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Moving from Resistance to Repair

A contribution to the GTI Forum The Climate Movement: What's Next?

Vicki Robin



What is the Climate Movement's State of Play?

The climate movement has excelled at resistance but is missing a crucial, essential element: a focus on repair. It is clear about what it is against, but largely mum on a restoration project equal to the scale of climate change damage. Unlike the anti-war movement, it lacks moral and spiritual power. We are shown images of the beauty of the earth and the losses of the world we and our kin were born into, but mostly to awaken individuals to act. If you love this earth, the message suggests, you will change your habits and join the resistance.

With the climate movement solely a resistance and energy transition movement, we are missing the importance of spotlighting the self-nourishing, self-healing, self-restoring, self-generating ecosystems of the earth herself. We are fighting symptoms without an equally massive movement for restoring health where we can—an immense undertaking considering degraded and degrading landscapes. We may be choking the fossil fuel economy and heading into the lair of late-stage capitalism, but what are we building or growing or repairing at an equal level of scale for restoring the very living earth our lives depend on?

"System Change, Not Climate Change"?

We certainly need system change, but most system change has to do with dimensions of human civilization gone awry—democracy, justice, infrastructure, food production, finance. Our work is now laced with grief that almost everything is too little too late, hoping we still can save a remnant of the beauty, intelligence, and glue of our human presence on the planet.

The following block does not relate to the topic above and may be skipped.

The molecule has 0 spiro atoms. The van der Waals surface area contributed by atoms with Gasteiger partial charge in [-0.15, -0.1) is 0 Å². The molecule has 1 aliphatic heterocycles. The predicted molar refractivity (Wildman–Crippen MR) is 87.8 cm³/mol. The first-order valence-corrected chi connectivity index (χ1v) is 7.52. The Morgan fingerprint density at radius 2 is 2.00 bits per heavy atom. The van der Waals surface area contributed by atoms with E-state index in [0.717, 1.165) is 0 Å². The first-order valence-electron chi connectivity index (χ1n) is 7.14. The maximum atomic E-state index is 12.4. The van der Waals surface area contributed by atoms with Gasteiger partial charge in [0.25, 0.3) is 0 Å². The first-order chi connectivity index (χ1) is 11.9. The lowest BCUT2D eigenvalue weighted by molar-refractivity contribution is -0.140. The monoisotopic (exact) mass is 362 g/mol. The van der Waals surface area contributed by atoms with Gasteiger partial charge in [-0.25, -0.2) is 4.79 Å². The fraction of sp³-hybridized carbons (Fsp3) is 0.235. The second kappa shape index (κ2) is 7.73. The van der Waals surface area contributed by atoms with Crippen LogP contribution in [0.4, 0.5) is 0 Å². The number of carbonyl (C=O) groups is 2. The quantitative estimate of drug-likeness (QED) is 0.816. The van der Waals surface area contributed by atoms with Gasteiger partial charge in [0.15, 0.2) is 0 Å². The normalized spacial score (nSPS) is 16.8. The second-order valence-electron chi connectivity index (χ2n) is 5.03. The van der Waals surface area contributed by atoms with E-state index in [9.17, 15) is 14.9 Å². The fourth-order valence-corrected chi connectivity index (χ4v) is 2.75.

I am not saying this is wrong. I want to do all of this as well, and I work daily on it. However, it misses the true heart of the matter: that we humans act upon the earth for our benefit, but we do not act with the earth for healing all life. What is the earth healing path?

John Liu, for example, worked with a degraded plateau in China and documented the process of bringing it back to life, relying on permaculture/agroforestry methodology. Now he's talking about global-scale ecosystem restoration. Geoff Lawton as well has been applying permaculture techniques for over thirty years on six continents in over fifty countries. These examples offer a global-scale restoration context that can link together the hundreds of thousands of smaller-scale applications of the science and practices that heal landscapes and abate the climate consequences of industrial growth.

Take the Standing Rock protests against the Dakota Access Pipeline in North Dakota in the United States, for example. It was a resistance movement with a prayerful, spiritual methodology to protect not just one river endangered by the proposed pipeline, but a way of life for indigenous people historically and spiritually woven into the landscapes that literally are them. The hundreds of thousands of people who participated—either directly or through massive financial, spiritual, and political support—were transformed spiritually by a welcome into the Lakota way. The reward was participation in something noble, intimate, relational, and morally fitting. They were healers as well as resisters.